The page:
arises opposite external auditory meatus.Common carotid artery arises from aorta on left. to scalenus ant. carotid which supplies posterior ear and adjacent scalp. 3. VEINS OF HEAD AND NECK 3 . Superior Thyroid artery . branches.small branch which arises on posterior side of ext. Deep Cervical Artery to deep neck muscles.) .descends to thyroid gland . 8. brachiocephalic artery on right. and Suprascapular arteries.) .to Scalenus Anterior muscle (Atlas Figs. Scalenus Anterior muscle is used as a landmark to divide the artery into three parts: 1. (2) Internal Thoracic artery which descends into thorax posterior to sternum. Internal Carotid artery ascends to skull without branching. Ascending Pharyngeal artery . Superior Intercostal artery to supply first two intercostal spaces with Posterior Intercostal arteries and b. it ascends into neck and divides at level of upper border of thyroid cartilage into Internal and External Carotid arteries. 7. 8. Occipital artery . 4. Posterior Auricular artery . Transverse (or Superficial) Cervical. branches are (from inferior to superior): off Superior Laryngeal artery which courses to larynx. V.second large terminal branch of External Carotid.arises below mandible. External Carotid branches supply face and scalp (Atlas Fig. crosses over surface of mandible to supply face. Part III (lat.6A). External Carotid artery . many branches (considered in lecture on Infratemporal region).small branch which ascends to branch: Costocervical trunk . Maxillary artery . lips and nose. Part II (post. to scalenus ant.small branch from posterior side of ext. Facial artery .three branches: (1) Vertebral artery. 2.7A). 6. which ascends into neck and enters foramina transversaria of vertebra C1-C6.which branches into a. ascends to supply scalp and Temporalis muscle. carotid (opposite Facial artery) and supplies posterior scalp. 5. 3. B.ascends to supply tongue. (3) Thyrocervical trunk branches into Inferior Thyroid. 8.large terminal branch of External Carotid. Superficial Temporal artery . 8.6A. Lingual artery . Part I (medial to scalenus anterior) .

4. "Prevertebral" layer of deep cervical fascia .1) 1. 3. Anterior division joins Facial Vein to form Common Facial vein which drains into Internal Jugular vein. trachea. Anterior Jugular vein forms from small veins below mandible.most arterial branches have accompanying veins (venae comitantes). descends to join Ext. Atlas Fig. Investing layer of Deep cervical fascia . Jugular vein above clavicle.forms a tube which completely surrounds vertebral column. Superficial Temporal and Maxillary veins unite to form Retromandibular vein.4. Note: Retropharyngeal space . B.actually completely surrounds cervical viscera. and esophagus. splits into 2 layers to enclose trapezius and sternocleidomastoid muscles and suprahyoid and infrahyoid muscles. in neck generally thin and hard to demonstrate. VI. FASCIA OF NECK A.5A): 1. inferiorly it enters mediastinum. External Jugular vein descends across Sternocleidomastoid muscle to drain into Subclavian vein. Posterior division joins Posterior Auricular vein to form External Jugular vein. 6.loose connective tissue below dermis. one layer completely surrounds neck. infection can spread from head (as in tonsillitis) and neck via retropharyngeal 4 .layers of connective tissue.completely surrounds neck. contains platysma muscle and superficial veins. 5. other layers form tubes contained within that layer. 2. Retromandibular vein divides at angle of mandible into Anterior and Posterior divisions. 8. prevertebral. 8. 2. normally (Atlas Figs. names of some layers poorly chosen and confusing (Snell Fig. 8. "Pretracheal" (visceral) layer of deep cervical fascia . lateral vertebral and suboccipital muscles (not trapezius).A. Deep cervical fascia . 11-4. Overview . branching pattern is variable. Superficial fascia .potential space between "prevertebral" and "pretracheal" layers. including thyroid gland. 3. muscles of back of neck.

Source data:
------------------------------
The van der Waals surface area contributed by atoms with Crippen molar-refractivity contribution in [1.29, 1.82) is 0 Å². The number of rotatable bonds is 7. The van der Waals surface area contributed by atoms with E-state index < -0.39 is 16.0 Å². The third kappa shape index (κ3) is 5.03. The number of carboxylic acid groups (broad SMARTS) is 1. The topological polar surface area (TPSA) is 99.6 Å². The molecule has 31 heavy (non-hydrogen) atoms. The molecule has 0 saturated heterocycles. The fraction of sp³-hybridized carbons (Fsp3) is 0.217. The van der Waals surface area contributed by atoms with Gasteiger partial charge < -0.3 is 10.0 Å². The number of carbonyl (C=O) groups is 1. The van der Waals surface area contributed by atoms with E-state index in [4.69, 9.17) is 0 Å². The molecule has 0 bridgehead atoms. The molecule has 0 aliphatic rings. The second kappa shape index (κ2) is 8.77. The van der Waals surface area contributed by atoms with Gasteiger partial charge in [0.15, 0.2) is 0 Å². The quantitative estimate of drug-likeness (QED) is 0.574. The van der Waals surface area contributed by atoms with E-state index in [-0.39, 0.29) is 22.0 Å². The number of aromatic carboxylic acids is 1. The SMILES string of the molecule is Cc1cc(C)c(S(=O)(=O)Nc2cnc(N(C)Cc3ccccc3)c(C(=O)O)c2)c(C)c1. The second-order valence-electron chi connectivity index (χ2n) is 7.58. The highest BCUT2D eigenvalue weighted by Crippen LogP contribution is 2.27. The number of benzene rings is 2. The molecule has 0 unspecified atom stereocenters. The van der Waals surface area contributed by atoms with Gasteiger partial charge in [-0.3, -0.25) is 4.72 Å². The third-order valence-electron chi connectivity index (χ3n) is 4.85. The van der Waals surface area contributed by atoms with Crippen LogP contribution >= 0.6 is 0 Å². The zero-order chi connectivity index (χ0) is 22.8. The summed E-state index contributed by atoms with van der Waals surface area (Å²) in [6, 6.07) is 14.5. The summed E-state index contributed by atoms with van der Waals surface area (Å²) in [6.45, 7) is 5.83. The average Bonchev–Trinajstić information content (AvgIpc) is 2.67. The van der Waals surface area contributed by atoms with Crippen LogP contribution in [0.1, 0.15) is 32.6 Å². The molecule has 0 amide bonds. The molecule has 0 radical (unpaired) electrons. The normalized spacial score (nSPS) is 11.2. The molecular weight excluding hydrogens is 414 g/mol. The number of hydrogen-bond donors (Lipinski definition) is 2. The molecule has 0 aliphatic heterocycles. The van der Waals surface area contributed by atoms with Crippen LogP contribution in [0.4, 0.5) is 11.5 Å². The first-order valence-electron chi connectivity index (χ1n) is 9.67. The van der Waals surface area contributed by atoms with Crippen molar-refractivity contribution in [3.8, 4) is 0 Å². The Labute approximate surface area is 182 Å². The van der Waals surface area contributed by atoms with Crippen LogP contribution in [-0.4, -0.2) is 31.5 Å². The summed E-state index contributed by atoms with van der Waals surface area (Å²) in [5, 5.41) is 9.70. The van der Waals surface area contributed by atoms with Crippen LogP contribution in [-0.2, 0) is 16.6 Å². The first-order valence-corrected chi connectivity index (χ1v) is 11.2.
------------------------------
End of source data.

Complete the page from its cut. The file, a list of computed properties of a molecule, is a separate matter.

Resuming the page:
infections tend to remain localized within the sheath. and Deep Cervical lymph nodes (sympathetic chain is posterior to carotid sheath). George Washington may have died from this. Deep Ring of nodes .chain of nodes along Internal Jugular vein. VII. 4. 11-25) A. Superficial Ring of nodes . Right Lymphatic Duct (on right). Deep Cervical Chain of lymph nodes (Atlas Fig.88. 11-25) . Carotid sheath . on each side surrounds Common and Internal Carotid arteries. Snell Fig. 5 .described as three groups of lymphatics and nodes: Superficial and Deep Rings of nodes and Deep Cervical chain (Snell Fig. Jugular lymph trunk .consist of Retropharyngeal and Pretracheal into mediastinum. Parotid. LYMPHATICS OF HEAD AND NECK . B. D. C. receive lymph vessels from all nodes of head and neck.drain areas adjacent to their location: consist of Submental. Retroauricular and Occipital nodes. Internal Jugular vein.paired. these drain into Brachiocephalic veins (at junction of Internal Jugular and Subclavian Veins). 7. Vagus nerve. Buccal. Submandibular.efferent lymph vessels from deep cervical nodes drain into Thoracic Duct (on left).